HCVhepatitis C virus
ROSreactive oxygen species
NS5Anonstructural protein 5A
RRruthenium red
ERendoplasmic reticulum
Mn-SODmanganese superoxide dismutase
EMSAelectrophoretic mobility-shift assay
PDTCpyrrolidine dithiocarbamate
NACN-acetyl l-cysteine


1. Di Bishcegli A M. Hepatology. 1997;26:34S–38S. [PubMed]
2. Reed K E, Rice C M. Curr Top Microbiol Immunol. 2000;242:55–84. [PubMed]
3. Bartenschlager R, Lohmann V. J Gen Virol. 2000;81:1631–1648. [PubMed]
4. Tsukiyama-Kohara K, Iizuka N, Kohara M, Nomoto A. J Virol. 1992;66:1476–1483. [PMC free article] [PubMed]
5. Wang C, Sarnow P, Siddiqui A. J Virol. 1993;67:3338–3344. [PMC free article] [PubMed]
6. Rijnbrand R, Lemon S M. Curr Top Microbiol Immunol. 1999;242:85–116. [PubMed]
7. Kolykhalov A, Agapove E, Blight K, Michalik S, Feinstone S, Rice C M. Science. 1997;277:570–574. [PubMed]
8. Lohmann V, Korner F, Koch J O, Herian U, Theilmann L, Bartenschlager R. Science. 1999;285:110–113. [PubMed]
9. Blight K J, Kolykhalov A A, Rice C M. Science. 2000;290:1972–1974. [PubMed]
10. Lohmann V, Korner F, Dobierzewska A, Bartenschlager R. J Virol. 2001;75:1437–1449. [PMC free article] [PubMed]
11. Kankeo T, Tanji Y, Satoh S, Hijikata M, Asabe S, Kimura K, Shimotohno K. Biochem Biohpys Res Commun. 1994;205:320–326. [PubMed]
12. Reed K E, Xu J, Rice C M. J Virol. 1997;71:7187–7197. [PMC free article] [PubMed]
13. Koch J O, Bartenschlager R. J Virol. 1999;73:7138–7146. [PMC free article] [PubMed]
14. Hijikata M, Mizushima H, Tanji Y, Komoda Y, Hirowatari Y, Akagi T, Kato N, Kimura K, Shimotohno K. Proc Natl Acad Sci USA. 1993;90:10773–10777. [PMC free article] [PubMed]
15. Gale M J, Blakely S M, Kwieciszewski B, Tan S-L, Dossett M, Tang N M, Korth M J, Polyak S J, Gretch D R, Katze M G. Mol Cell Biol. 1998;18:5208–5218. [PMC free article] [PubMed]
16. Francois C, Duverlie G, Rebouillat D, Khorsi H, Castelain S, Blum H E, Gatignol A, Wychowski C, Moradpour D, Meurs E F. J Virol. 2000;74:5587–5596. [PMC free article] [PubMed]
17. Tu H, Gao L, Shi T, Taylor D, Yang T, Mircheff A, Wen Y, Gorbalenyz A, Hwang S, Lai M. Virology. 1999;263:30–41. [PubMed]
18. Lai M. Virology. 1998;244:1–12. [PubMed]
19. Pahl H L. Physiol Rev. 1999;70:683–701. [PubMed]
20. Kaufman R K. Genes Dev. 1999;13:1211–1233. [PubMed]
21. Kato N, Keng-Hsin L, Ono-Nita, Shiratori Y, Omato M. J Virol. 1997;71:8856–8859. [PMC free article] [PubMed]
22. Majumdar M, Ghosh A, Steele R, Ray R, Ray R B. J Virol. 2001;75:1401. [PMC free article] [PubMed]
23. Ghosh A, Steele R, Meyer K, Ray R, Ray R B. J Gen Virol. 1999;80:1179–1183. [PubMed]
24. Darnell J E., Jr Science. 1997;277:630–635.
25. Moradpour D, Kery P, Rice C M, Blum H. Hepatology. 1998;28:192–201. [PubMed]
26. Sen C K, Roy S, Packer L. FEBS Lett. 1996;385:58–62. [PubMed]
27. Pahl H L, Baeuerle P A. FEBS Lett. 1996;392:129–136. [PubMed]
28. Manna S K, Zhang H J, Tao Y, Oberley L W, Aggarwal B B. J Biol Chem. 1998;273:13245–13254. [PubMed]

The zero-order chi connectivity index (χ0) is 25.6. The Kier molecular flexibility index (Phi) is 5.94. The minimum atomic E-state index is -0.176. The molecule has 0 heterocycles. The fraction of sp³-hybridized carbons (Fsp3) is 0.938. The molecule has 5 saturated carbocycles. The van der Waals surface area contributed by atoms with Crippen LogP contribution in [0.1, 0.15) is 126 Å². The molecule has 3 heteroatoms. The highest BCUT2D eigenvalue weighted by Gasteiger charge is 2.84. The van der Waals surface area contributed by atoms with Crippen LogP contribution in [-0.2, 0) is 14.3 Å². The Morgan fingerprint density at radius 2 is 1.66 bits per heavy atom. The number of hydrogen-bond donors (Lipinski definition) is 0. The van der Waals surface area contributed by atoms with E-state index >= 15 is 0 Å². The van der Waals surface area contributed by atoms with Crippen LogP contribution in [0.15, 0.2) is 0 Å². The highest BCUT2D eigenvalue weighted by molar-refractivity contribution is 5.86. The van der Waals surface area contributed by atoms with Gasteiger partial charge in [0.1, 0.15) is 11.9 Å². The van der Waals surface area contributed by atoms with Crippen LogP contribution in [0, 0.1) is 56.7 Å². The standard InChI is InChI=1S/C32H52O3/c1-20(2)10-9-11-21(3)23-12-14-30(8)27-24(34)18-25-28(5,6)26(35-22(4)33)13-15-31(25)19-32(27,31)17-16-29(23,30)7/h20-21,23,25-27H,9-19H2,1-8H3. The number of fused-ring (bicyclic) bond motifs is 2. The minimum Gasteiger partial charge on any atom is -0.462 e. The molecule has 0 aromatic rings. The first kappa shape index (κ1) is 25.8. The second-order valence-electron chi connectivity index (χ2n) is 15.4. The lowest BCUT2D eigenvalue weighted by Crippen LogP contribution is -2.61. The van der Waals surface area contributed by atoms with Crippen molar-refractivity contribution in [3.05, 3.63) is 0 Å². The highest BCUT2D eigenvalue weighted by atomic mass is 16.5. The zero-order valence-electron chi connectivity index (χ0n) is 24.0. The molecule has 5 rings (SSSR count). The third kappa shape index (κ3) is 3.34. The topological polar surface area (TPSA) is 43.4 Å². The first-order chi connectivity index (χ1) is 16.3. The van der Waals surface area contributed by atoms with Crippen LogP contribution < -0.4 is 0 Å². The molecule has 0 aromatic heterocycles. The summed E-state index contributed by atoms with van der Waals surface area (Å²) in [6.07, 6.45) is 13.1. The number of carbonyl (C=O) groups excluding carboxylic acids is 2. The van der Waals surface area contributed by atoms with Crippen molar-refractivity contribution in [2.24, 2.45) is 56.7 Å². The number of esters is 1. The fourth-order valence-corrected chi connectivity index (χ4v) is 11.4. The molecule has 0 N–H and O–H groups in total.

29. Van der Water B, Zoeteweij J, de Bont H, Mulder G, Nagelkerke J. J Biol Chem. 1994;269:14546–14552. [PubMed]
30. Costa A, Cotter T. In: Apoptosis: A Practical Approach. Studzinski G, editor. London: Oxford Univ. Press; 1999. pp. 141–156.
31. Berridge M J, Bootman M D, Lipp P. Nature (London) 1998;395:645–648. [PubMed]
32. Murphy A, Bredesen G, Cortopaasi C, Wang E, Fiskum G. Proc Natl Acad Sci USA. 1996;93:9893–9898. [PMC free article] [PubMed]
33. Li N, Karin M. FASEB J. 1999;13:1137–1143. [PubMed]
34. Rutter G, Rizzuto R. Trends Biochem Sci. 2000;25:215–217. [PubMed]
35. Schoonbroodt S, Ferreira V, Best-Belpomme M, Boelaert J, Legrand-Poels S, Korner M, Peitte J. J Immunol. 2000;164:4292–4300. [PubMed]
36. Mercurio F, Manning A. Oncogene. 1999;18:6163–6171. [PubMed]
37. Zong C, Yan R, August A, Darnell J E, Jr, Hanafusa H. EMBO J. 1996;15:4515–4525. [PMC free article] [PubMed]
38. Jove R. Oncogene. 2000;19:2466–2467. [PubMed]
39. Tai D, Tsai S, Chen Y, Chuang Y, Peng C, Sheen I, Yeh C, Chang K, Huang S, Kuo G, Liaw Y. Hepatology. 2000;31:656–664. [PubMed]
40. Sun Y. Free Radical Biol Med. 1990;8:583–599. [PubMed]
41. Corrocher R, Csaril M, Belllisola G, Gabrielli G, Guidi G, De Sandre G. Cancer. 1986;58:1658–1662. [PubMed]
42. Butel J. Carcinogenesis. 2000;21:405–426. [PubMed]
43. Tan S-L, Nakao H, Yupeng H, Vijaysri S, Neddermann P, Jacobs B, Mayer B, Katze M. Proc Natl Acad Sci USA. 1999;96:5533–5538. [PMC free article] [PubMed]

Articles from Proceedings of the National Academy of Sciences of the United States of America are provided here courtesy of National Academy of Sciences
PubReader format: click here to try


Save items

Related citations in PubMed

See reviews...See all...

Cited by other articles in PMC

See all...


  • Cited in Books
    Cited in Books
    PubMed Central articles cited in books
  • Compound
    PubChem Compound links
  • MedGen
    Related information in MedGen
  • PubMed
    PubMed citations for these articles
  • Substance
    PubChem Substance links

Recent Activity

Your browsing activity is empty.

Activity recording is turned off.

Turn recording back on

See more...